But to quell his anxiety, Dan wanted to review the details. For the first time, he asked his wife to hand over their account statements. One night, he took them into the home office, along with their credit reports, which he'd obtained on the Internet. Going down the list, he noted the current balance for each card. He felt sick. Overwhelmed. Deceived - not just by his wife, but by himself. Now he knew the truth, and it was almost like discovering that Tammy was having an affair. She had never told him how far behind they were falling, and he had just looked the other way. On credit cards alone, the couple owed nearly $100,000.
Dan took over the family finances. Nonetheless, their spending didn't slow down. They'd been relying on credit to support their lifestyle, and now it was difficult to stop.
Dan didn't understand how anyone with an income like his could be in such bad shape. He decided they should give up luxuries like the country club. Tammy negotiated: She'd cancel the membership only if they could have a backyard pool. He compared the monthly pool payments to what they spent on the club and discovered the pool would be cheaper. So he agreed to her terms and applied for an increase in the home-equity line to put in the pool. But somehow they never canceled the club membership.
Spending money was the only thing that seemed to make Tammy happy. Dan dreaded saying no to her; an argument would often follow, and he was afraid the children would overhear. Tammy blamed him for not earning enough. Why were the other husbands doing so much better? she'd ask. Dan couldn't figure out how they used to be happy on so little, when now she was never satisfied.
Dan's mind was racing. Sitting at his desk in tears, he prayed for help-then turned to the Internet to research his alternatives. The one that kept coming up was bankruptcy. Dan considered that to be the ultimate shame, but he couldn't find any other way out. He tried to show Tammy books on bankruptcy, but she wouldn't look at them. I don't want to deal with this, she told him. You handle it.
The deeper they got into the bankruptcy process, however, the more isolated Tammy became. With her spending cut off, she went through what Dan saw as withdrawal. She worried that the children would be forced to give up their activities and that they would see themselves as different from their friends.
When the lawyer told them that bankruptcy filings are in the public record and their names might be printed in the local newspaper, Tammy became petrified of being exposed. To keep their secret safe-and also because they had no money-she started making excuses whenever friends invited them out: They had other plans. Dan would be working late. They couldn't find a sitter.
While Tammy is still struggling to deal with life in bankruptcy, Dan says that he's actually thankful for the experience because it has given him a greater appreciation for what he has. "You realize that you can enjoy doing the simple things," says Dan. "When you spend thousands of dollars on a trip, and then it's over, you have this depression, like: ‘Well, that's done, and the money's gone.' But when you spend the day hiking or camping with your children and you haven't spent a dime, it's really a great feeling. And that stays with you for a while."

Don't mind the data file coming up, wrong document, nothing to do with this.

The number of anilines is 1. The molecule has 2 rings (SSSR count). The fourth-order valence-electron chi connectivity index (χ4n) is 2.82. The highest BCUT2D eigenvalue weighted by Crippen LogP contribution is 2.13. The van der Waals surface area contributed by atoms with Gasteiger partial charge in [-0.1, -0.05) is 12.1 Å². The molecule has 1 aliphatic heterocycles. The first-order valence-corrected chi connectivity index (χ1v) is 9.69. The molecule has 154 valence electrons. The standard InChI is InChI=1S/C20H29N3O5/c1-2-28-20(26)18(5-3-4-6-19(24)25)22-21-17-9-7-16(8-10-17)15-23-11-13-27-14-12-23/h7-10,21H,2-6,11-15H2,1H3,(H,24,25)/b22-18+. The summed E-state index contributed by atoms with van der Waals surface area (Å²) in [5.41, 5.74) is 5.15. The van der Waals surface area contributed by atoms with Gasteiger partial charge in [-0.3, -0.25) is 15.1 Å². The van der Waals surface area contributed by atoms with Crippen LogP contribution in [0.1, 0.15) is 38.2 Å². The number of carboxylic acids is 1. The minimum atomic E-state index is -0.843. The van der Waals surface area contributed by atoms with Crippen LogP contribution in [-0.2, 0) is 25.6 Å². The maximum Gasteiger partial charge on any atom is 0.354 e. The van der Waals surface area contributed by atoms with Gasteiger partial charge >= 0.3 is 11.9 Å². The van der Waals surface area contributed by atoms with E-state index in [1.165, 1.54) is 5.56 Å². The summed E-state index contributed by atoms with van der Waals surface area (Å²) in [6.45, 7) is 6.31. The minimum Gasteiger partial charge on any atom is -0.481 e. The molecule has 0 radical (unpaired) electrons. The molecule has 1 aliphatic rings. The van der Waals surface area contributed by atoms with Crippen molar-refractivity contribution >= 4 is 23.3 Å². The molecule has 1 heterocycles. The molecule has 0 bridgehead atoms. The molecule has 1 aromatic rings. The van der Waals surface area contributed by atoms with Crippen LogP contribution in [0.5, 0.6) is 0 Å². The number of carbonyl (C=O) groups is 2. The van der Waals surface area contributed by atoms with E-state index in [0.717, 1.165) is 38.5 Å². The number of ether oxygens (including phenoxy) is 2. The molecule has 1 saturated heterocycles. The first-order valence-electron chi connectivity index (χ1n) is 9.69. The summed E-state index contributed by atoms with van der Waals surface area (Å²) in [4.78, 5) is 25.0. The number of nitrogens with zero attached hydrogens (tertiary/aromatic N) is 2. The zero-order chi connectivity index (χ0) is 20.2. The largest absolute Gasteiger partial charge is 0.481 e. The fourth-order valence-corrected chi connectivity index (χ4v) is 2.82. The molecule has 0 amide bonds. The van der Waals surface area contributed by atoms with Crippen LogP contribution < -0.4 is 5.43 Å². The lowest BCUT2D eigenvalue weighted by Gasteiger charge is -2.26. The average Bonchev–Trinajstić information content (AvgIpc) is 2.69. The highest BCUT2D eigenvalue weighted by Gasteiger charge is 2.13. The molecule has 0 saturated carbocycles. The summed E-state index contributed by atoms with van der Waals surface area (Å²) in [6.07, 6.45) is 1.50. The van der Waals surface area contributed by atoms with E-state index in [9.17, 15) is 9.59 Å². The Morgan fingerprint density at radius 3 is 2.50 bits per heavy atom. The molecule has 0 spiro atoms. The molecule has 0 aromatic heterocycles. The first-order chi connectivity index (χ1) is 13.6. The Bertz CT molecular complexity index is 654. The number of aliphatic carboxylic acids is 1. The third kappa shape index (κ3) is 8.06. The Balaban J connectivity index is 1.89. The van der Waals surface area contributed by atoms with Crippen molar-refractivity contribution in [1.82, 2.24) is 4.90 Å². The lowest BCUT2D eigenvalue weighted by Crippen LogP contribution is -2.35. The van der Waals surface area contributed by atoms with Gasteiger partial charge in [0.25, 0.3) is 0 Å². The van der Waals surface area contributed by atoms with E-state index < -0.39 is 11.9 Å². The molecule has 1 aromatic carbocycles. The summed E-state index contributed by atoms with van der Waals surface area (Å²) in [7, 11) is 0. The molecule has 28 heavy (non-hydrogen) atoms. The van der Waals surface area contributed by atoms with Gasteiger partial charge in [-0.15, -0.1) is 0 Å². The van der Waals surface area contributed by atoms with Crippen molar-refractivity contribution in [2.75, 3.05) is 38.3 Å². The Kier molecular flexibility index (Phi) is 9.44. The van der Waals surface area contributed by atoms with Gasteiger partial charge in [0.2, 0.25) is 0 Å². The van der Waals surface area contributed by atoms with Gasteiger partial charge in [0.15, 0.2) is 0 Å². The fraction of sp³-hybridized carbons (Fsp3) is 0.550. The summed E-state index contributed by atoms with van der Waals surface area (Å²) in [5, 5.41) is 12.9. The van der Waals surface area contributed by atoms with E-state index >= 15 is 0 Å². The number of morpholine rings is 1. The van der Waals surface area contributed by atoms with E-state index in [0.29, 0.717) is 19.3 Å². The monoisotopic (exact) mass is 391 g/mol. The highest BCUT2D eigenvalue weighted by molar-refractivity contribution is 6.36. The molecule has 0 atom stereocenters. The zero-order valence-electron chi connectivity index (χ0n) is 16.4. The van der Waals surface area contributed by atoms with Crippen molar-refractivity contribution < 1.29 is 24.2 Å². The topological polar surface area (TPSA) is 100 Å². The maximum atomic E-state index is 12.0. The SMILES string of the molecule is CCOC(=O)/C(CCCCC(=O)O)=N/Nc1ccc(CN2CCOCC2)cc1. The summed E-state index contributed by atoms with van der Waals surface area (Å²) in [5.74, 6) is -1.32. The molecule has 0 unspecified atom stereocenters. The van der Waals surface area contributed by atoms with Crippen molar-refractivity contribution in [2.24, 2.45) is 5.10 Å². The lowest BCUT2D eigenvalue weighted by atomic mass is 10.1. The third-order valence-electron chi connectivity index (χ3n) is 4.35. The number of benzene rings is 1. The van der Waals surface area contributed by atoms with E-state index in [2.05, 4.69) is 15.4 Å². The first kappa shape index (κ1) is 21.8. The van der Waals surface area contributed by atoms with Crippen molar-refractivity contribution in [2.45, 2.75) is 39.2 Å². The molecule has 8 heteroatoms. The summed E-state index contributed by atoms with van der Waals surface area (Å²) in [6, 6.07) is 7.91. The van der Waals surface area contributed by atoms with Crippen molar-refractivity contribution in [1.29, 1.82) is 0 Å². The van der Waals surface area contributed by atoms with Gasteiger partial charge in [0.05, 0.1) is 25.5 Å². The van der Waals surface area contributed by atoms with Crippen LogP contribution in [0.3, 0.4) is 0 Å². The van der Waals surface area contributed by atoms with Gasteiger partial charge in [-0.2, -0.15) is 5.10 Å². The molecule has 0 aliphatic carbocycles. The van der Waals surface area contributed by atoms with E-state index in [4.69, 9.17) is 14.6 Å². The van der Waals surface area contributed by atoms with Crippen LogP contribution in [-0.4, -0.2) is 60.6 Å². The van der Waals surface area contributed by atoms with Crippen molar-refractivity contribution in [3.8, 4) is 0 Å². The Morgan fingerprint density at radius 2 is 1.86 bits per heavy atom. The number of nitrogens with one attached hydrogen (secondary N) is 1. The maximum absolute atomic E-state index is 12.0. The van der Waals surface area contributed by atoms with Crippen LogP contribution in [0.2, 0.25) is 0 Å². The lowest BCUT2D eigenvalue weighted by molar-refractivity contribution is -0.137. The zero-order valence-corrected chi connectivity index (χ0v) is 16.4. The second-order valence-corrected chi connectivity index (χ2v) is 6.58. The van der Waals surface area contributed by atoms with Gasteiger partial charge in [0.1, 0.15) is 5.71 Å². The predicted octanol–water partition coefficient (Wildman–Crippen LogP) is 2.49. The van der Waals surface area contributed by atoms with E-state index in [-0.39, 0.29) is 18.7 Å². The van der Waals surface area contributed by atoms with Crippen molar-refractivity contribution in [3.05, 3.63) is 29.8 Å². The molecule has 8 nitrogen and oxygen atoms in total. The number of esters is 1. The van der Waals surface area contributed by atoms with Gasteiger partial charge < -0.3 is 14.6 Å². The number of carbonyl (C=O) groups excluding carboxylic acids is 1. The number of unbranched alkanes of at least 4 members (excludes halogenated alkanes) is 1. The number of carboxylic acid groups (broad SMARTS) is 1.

Wow. I told you it'd be a hell of a read. So this guy works himself to the bone, and all so his wife can say "I don't want to deal with our bankruptcy"? He spends his days away from his children, all so his wife can go shopping and leave them at the creche? All so she can get a boob job and put it on his credit card?
And make no mistake, every single red cent she spent was his. She played barely any part in it. Unlike what feminists love to say, a woman at home isn't the boon its considered to be. I'm 100% sure that if I had it in me to make a million dollars, it wouldn't be because I had a woman at home telling me to do my share of housework and pick up those socks and put them in that fancy laundry hamper that my blood, sweat and tears paid for.
And make no mistake, the modern woman knows exactly what her vagina buys - she will divorce you and "my boobs" will miraculously become "your debts" in divorce court. The marriage vows are privately considered unrealistic by a large segment of the female population you'll encounter, its just that they don't mention it to you - and the obligations heaped on you certainly don't appear unrealistic to the judge, who will heap more and more of them on you.
Just look at Tammy. She is so unwilling to compromise, even when the stark reality is facing them in the face and she's cowering behind her husband, telling him to make it go away or she'll shame and insult him some more. This sentence says it all really - "Tammy negotiated: She'd cancel the membership only if they could have a backyard pool." Keep in mind, this was after they had tallied up the total and arrived at the conclusion that they were in deep deep
This is what most (too many) American women are. Be vigilant, soldier.